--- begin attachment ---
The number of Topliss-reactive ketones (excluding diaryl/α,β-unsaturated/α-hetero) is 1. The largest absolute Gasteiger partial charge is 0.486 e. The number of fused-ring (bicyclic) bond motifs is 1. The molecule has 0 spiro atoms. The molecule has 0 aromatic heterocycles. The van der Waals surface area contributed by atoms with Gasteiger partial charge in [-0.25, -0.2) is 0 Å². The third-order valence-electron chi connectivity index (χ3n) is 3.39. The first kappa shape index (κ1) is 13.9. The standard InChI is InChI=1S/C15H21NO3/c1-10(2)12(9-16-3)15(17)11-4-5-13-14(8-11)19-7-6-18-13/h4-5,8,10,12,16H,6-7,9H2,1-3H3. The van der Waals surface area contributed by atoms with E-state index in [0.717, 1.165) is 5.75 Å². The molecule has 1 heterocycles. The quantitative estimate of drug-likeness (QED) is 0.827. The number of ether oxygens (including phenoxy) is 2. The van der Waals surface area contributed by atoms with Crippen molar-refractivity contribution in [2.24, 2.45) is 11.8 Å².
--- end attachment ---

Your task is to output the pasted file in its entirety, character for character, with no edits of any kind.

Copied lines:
The number of Topliss-reactive ketones (excluding diaryl/α,β-unsaturated/α-hetero) is 1. The largest absolute Gasteiger partial charge is 0.486 e. The number of fused-ring (bicyclic) bond motifs is 1. The molecule has 0 spiro atoms. The molecule has 0 aromatic heterocycles. The van der Waals surface area contributed by atoms with Gasteiger partial charge in [-0.25, -0.2) is 0 Å². The third-order valence-electron chi connectivity index (χ3n) is 3.39. The first kappa shape index (κ1) is 13.9. The standard InChI is InChI=1S/C15H21NO3/c1-10(2)12(9-16-3)15(17)11-4-5-13-14(8-11)19-7-6-18-13/h4-5,8,10,12,16H,6-7,9H2,1-3H3. The van der Waals surface area contributed by atoms with E-state index in [0.717, 1.165) is 5.75 Å². The molecule has 1 heterocycles. The quantitative estimate of drug-likeness (QED) is 0.827. The number of ether oxygens (including phenoxy) is 2. The van der Waals surface area contributed by atoms with Crippen molar-refractivity contribution in [2.24, 2.45) is 11.8 Å².